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Undulating Number

A number of the form $aba\cdots$, $abab\cdots$, etc. The first few nontrivial undulants (with the stipulation that $a\not=b$) are 101, 121, 131, 141, 151, 161, 171, 181, 191, 202, 212, ... (Sloane's A046075). Including the trivial 1- and 2-digit undulants and dropping the requirement that $a\not=b$ gives Sloane's A033619.

The first few undulating Squares are 121, 484, 676, 69696, ... (Sloane's A016073), with no larger such numbers of fewer than a million digits (Pickover 1995). Several tricks can be used to speed the search for square undulating numbers, especially by examining the possible patterns of ending digits. For example, the only possible sets of four trailing digits for undulating Squares are 0404, 1616, 2121, 2929, 3636, 6161, 6464, 6969, 8484, and 9696.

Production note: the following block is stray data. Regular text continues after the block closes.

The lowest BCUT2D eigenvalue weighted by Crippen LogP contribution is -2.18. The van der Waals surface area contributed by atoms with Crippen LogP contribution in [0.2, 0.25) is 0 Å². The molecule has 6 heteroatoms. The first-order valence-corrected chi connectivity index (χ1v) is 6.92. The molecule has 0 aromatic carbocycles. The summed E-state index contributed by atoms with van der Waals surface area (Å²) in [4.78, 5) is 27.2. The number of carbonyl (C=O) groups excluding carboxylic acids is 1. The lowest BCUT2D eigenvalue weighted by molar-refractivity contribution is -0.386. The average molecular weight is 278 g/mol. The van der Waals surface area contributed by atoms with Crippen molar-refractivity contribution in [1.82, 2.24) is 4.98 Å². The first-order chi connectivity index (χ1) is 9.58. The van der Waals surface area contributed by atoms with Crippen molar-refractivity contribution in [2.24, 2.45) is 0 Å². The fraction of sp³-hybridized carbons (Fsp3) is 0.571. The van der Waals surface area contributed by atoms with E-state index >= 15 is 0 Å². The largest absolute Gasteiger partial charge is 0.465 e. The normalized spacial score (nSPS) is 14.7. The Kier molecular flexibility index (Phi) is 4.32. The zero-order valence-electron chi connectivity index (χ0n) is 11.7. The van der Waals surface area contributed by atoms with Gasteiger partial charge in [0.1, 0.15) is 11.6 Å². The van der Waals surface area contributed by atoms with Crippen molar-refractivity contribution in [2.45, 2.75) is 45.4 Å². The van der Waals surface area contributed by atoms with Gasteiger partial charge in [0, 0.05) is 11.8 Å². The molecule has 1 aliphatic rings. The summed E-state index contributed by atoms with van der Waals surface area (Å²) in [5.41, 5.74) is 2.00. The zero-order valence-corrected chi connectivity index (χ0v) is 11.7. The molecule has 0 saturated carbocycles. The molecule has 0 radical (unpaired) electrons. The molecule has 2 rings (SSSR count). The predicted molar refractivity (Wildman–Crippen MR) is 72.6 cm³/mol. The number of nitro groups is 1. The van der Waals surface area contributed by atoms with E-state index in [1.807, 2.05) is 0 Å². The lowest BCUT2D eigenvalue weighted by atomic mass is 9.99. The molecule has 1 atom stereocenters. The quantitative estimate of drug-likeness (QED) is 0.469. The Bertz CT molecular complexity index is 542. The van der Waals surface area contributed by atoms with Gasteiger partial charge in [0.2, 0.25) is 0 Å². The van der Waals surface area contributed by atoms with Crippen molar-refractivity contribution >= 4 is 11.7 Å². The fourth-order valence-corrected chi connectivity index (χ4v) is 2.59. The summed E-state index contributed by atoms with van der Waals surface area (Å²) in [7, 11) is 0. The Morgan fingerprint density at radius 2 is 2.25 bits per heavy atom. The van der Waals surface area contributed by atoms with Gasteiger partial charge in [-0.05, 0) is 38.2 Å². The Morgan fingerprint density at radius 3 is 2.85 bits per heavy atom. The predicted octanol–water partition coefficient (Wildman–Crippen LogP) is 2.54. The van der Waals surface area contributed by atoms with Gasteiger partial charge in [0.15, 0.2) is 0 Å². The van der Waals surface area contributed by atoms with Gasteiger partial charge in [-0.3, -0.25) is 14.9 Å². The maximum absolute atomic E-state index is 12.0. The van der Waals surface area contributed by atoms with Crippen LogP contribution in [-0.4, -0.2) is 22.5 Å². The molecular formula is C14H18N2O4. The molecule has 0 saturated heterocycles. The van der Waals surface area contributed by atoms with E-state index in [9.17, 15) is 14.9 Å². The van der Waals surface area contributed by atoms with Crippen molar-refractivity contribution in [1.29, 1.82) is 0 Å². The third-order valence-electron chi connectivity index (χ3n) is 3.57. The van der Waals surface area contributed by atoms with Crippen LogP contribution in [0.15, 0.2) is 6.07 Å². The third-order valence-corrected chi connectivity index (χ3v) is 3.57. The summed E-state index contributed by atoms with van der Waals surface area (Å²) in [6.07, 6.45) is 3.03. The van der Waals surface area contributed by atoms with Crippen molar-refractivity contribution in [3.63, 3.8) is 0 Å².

The only undulating Power $n^p=aba\cdots$ for $3\leq p\leq 31$ and up to 100 digits is $7^3=343$ (Pickover 1995). A large undulating prime is given by $7+720(100^{49}-1)/99$ (Pickover 1995).

A binary undulant is a Power of 2 whose base-10 representation contains one or both of the sequences $010\cdots$ and $101\cdots$. The first few are $2^n$ for $n=103$, 107, 138, 159, 179, 187, 192, 199, 205, ... (Sloane's A046076). The smallest $n$ for which an undulating sequence of exactly $d$-digit occurs for $d=3$, 4, ... are $n=103$, 138, 875, 949, 6617, 1802, 14545, ... (Sloane's A046077). An undulating binary sequence of length 10 occurs for $n=1,748,219$ (Pickover 1995).


Pickover, C. A. ``Is There a Double Smoothly Undulating Integer?'' In Computers, Pattern, Chaos and Beauty. New York: St. Martin's Press, 1990.

Pickover, C. A. ``The Undulation of the Monks.'' Ch. 20 in Keys to Infinity. New York: W. H. Freeman, pp. 159-161 1995.

Sloane, N. J. A. Sequences A016073, A033619, A046075, A046076, and A046077 in ``An On-Line Version of the Encyclopedia of Integer Sequences.''

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© 1996-9 Eric W. Weisstein